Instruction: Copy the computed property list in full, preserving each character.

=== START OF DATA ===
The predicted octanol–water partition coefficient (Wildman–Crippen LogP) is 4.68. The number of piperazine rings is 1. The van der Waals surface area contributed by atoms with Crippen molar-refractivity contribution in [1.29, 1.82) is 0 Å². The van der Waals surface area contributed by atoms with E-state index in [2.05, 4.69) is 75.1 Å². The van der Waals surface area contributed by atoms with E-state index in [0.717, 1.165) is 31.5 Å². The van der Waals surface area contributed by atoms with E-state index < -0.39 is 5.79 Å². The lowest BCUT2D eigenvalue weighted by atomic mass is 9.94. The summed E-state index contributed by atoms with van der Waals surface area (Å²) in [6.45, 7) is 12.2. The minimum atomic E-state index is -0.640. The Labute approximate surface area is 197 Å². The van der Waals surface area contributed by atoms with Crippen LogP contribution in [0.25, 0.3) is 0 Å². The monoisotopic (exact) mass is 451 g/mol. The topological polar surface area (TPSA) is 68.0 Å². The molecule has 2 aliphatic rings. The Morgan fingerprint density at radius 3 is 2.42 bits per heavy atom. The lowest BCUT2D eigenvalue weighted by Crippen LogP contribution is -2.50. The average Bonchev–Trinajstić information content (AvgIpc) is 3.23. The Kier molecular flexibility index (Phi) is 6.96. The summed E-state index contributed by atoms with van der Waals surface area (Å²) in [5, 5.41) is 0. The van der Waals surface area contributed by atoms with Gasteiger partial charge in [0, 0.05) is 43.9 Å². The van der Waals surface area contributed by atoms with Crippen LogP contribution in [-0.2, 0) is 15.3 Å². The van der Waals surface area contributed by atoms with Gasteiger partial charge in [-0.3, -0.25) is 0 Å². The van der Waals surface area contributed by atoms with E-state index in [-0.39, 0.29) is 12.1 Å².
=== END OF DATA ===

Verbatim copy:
The predicted octanol–water partition coefficient (Wildman–Crippen LogP) is 4.68. The number of piperazine rings is 1. The van der Waals surface area contributed by atoms with Crippen molar-refractivity contribution in [1.29, 1.82) is 0 Å². The van der Waals surface area contributed by atoms with E-state index in [2.05, 4.69) is 75.1 Å². The van der Waals surface area contributed by atoms with E-state index in [0.717, 1.165) is 31.5 Å². The van der Waals surface area contributed by atoms with E-state index < -0.39 is 5.79 Å². The lowest BCUT2D eigenvalue weighted by atomic mass is 9.94. The summed E-state index contributed by atoms with van der Waals surface area (Å²) in [6.45, 7) is 12.2. The minimum atomic E-state index is -0.640. The Labute approximate surface area is 197 Å². The van der Waals surface area contributed by atoms with Crippen LogP contribution in [0.25, 0.3) is 0 Å². The monoisotopic (exact) mass is 451 g/mol. The topological polar surface area (TPSA) is 68.0 Å². The molecule has 2 aliphatic rings. The Morgan fingerprint density at radius 3 is 2.42 bits per heavy atom. The lowest BCUT2D eigenvalue weighted by Crippen LogP contribution is -2.50. The average Bonchev–Trinajstić information content (AvgIpc) is 3.23. The Kier molecular flexibility index (Phi) is 6.96. The summed E-state index contributed by atoms with van der Waals surface area (Å²) in [5, 5.41) is 0. The van der Waals surface area contributed by atoms with Gasteiger partial charge in [0, 0.05) is 43.9 Å². The van der Waals surface area contributed by atoms with Crippen LogP contribution in [-0.2, 0) is 15.3 Å². The van der Waals surface area contributed by atoms with Gasteiger partial charge in [-0.3, -0.25) is 0 Å². The van der Waals surface area contributed by atoms with E-state index in [-0.39, 0.29) is 12.1 Å².